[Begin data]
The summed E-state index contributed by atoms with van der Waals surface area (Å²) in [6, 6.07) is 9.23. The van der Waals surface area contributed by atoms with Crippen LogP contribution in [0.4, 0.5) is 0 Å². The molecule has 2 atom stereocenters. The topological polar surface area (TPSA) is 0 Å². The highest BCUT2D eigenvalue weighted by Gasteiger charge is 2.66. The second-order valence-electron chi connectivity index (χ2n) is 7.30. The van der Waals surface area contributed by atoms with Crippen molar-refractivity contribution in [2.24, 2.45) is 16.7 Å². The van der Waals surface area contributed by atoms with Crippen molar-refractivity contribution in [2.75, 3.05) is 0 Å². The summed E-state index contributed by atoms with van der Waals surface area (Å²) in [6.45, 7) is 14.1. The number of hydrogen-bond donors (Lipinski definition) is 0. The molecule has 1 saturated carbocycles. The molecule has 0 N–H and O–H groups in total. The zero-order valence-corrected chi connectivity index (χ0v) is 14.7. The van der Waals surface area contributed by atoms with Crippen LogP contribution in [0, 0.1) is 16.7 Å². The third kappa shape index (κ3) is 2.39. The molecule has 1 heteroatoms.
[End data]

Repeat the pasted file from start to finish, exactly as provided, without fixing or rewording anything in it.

The summed E-state index contributed by atoms with van der Waals surface area (Å²) in [6, 6.07) is 9.23. The van der Waals surface area contributed by atoms with Crippen LogP contribution in [0.4, 0.5) is 0 Å². The molecule has 2 atom stereocenters. The topological polar surface area (TPSA) is 0 Å². The highest BCUT2D eigenvalue weighted by Gasteiger charge is 2.66. The second-order valence-electron chi connectivity index (χ2n) is 7.30. The van der Waals surface area contributed by atoms with Crippen molar-refractivity contribution in [2.24, 2.45) is 16.7 Å². The van der Waals surface area contributed by atoms with Crippen molar-refractivity contribution in [2.75, 3.05) is 0 Å². The summed E-state index contributed by atoms with van der Waals surface area (Å²) in [6.45, 7) is 14.1. The number of hydrogen-bond donors (Lipinski definition) is 0. The molecule has 1 saturated carbocycles. The molecule has 0 N–H and O–H groups in total. The zero-order valence-corrected chi connectivity index (χ0v) is 14.7. The van der Waals surface area contributed by atoms with Crippen LogP contribution in [0, 0.1) is 16.7 Å². The third kappa shape index (κ3) is 2.39. The molecule has 1 heteroatoms.